So it was that, in November 2012, I finally decided to sit down and get it written.
The story was untitled — or rather, over-entitled — but, in time, I took to calling it “THE MATTER OF LUCAS”. As in: “I need to deal with…”. As in: “that brings me to…”. As in… “it doesn’t” (matter).
Now that November is no more, and fifty thousand words have been extracted like bad teeth, I find myself in a place I’ve not been before. In fact, at times, I wonder if the gas ever really wore off.
But it’s not over yet. There’s still work to be done (isn’t there always?). Pointing and sealing. Closing and finishing. Please bear with us during these essential maintenance works.
“I’ll finish this, or it’ll finish me.”
In the meantime, I will keep this blog updated with progress reports for those interested in how things are coming along. I might even post the occasional sneak peek (see above).
So thanks to everyone who’s shown an interest. I’ll never be able to repay you for your faith and your kindness, but I hope that, when it’s done, you get as much out of it as I have.
It’s impossible for words to describe what is necessary to those who do not know what horror means. Horror! Horror has a face, and you must make a friend of horror. Horror and moral terror are your friends. If they are not, then they are enemies to be feared. They are truly enemies. And then I realized, like I was shot! Like I was shot with a diamond … a diamond bullet right through my forehead. And I thought: My God, the genius of that! The genius! The will to do that! Perfect, genuine, complete, crystalline, pure. And then I realized they were stronger than we, because they could stand that these were not monsters. These were men, trained cadres — these men who fought with their hearts, who had families, who had children, who were filled with love — but they had the strength, the strength to do that. If I had ten divisions of those men, then our troubles here would be over very quickly. You have to have men who are moral and at the same time who are able to utilize their primordial instincts to kill without feeling, without passion, without judgment. Without judgment! Because it’s judgment that defeats us.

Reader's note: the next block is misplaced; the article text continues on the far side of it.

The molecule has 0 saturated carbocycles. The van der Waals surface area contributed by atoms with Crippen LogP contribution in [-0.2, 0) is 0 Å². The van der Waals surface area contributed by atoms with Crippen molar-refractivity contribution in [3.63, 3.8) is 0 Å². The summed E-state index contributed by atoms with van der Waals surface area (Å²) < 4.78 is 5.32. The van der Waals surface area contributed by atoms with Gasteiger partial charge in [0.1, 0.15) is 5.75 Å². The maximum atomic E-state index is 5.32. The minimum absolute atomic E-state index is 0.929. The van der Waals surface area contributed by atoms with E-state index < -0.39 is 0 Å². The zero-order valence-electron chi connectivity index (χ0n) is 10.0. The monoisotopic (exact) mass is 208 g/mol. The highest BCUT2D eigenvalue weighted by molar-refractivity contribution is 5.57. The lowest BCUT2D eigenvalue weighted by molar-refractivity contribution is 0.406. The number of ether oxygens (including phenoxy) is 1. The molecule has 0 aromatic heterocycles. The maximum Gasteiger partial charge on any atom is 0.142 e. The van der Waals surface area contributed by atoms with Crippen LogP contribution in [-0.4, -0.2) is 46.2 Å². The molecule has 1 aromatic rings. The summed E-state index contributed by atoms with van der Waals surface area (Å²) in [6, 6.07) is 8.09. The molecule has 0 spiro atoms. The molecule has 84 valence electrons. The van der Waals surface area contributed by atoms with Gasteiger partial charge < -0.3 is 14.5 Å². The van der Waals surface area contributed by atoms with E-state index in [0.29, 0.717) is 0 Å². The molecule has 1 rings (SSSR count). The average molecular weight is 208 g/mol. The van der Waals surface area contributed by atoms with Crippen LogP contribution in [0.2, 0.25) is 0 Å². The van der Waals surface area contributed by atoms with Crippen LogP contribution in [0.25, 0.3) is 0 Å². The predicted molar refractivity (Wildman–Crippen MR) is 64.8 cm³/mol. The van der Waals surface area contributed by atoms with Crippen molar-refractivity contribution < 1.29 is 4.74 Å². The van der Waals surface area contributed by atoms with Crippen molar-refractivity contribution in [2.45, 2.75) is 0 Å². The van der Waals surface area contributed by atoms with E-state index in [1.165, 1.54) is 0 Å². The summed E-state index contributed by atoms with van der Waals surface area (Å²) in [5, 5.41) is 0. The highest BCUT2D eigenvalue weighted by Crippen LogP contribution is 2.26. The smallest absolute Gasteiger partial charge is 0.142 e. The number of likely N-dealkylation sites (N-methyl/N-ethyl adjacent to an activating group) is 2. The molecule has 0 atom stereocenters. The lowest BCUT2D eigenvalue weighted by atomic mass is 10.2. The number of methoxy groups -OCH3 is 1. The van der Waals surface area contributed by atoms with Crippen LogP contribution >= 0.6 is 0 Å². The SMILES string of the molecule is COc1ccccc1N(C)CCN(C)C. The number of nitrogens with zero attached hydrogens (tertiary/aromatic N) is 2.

— Colonel Kurtz
Torture, as a metaphor, works. The tortured metaphors to which this blog’s title refers are strained, pained, and twisted. The process of extracting meaning from life can be like that. Metaphorically.
But torture is real. It happened, and it continues to happen. In my mind, it represents the absolute lowest low that humanity is capable of. The act of intentionally inflicting agonising pain in your enemies — ostensibly to obtain “information” or “security”, but in reality for raw vengeance, or to “send a message” — sickens me, physically.
They argue that it has become a necessary evil, an indispensable tactic when fighting a brutal enemy who will stop at nothing. Our restraint makes us weak. In the words of Colonel Kurtz, our judgement defeats us.
Those responsible have certainly defeated judgement for their actions. Those who wail “war criminal” are largely laughed at or at least disdained. But Obama bears as much responsibility as Bush & co. As Gerald Ford said: “I know I will go to hell, because I pardoned Richard Nixon”.
Few had more scorn for Nixon than Hunter S Thompson. But in less than a generation, something far worse had emerged. Of Bush, Thompson said: “if [Nixon] were running for president this year against the evil Bush-Cheney gang, I would happily vote for him.” Then he killed himself.
Decisions such as these not only normalise bad behaviour: they institutionalise it. Obama has guaranteed that torture will not only continue, but proliferate. What began with terrorists ten years ago has already reached whistleblowers. “This is a time for reflection, not retribution,” Obama says. “We need to look forward as opposed to looking backwards”.
Well, I have been looking forward, and it’s not looking good. I disagree with Obama, and I disagree with Kurtz. Because it’s judgement that saves us.
See also: http://reckoningwithtorture.org/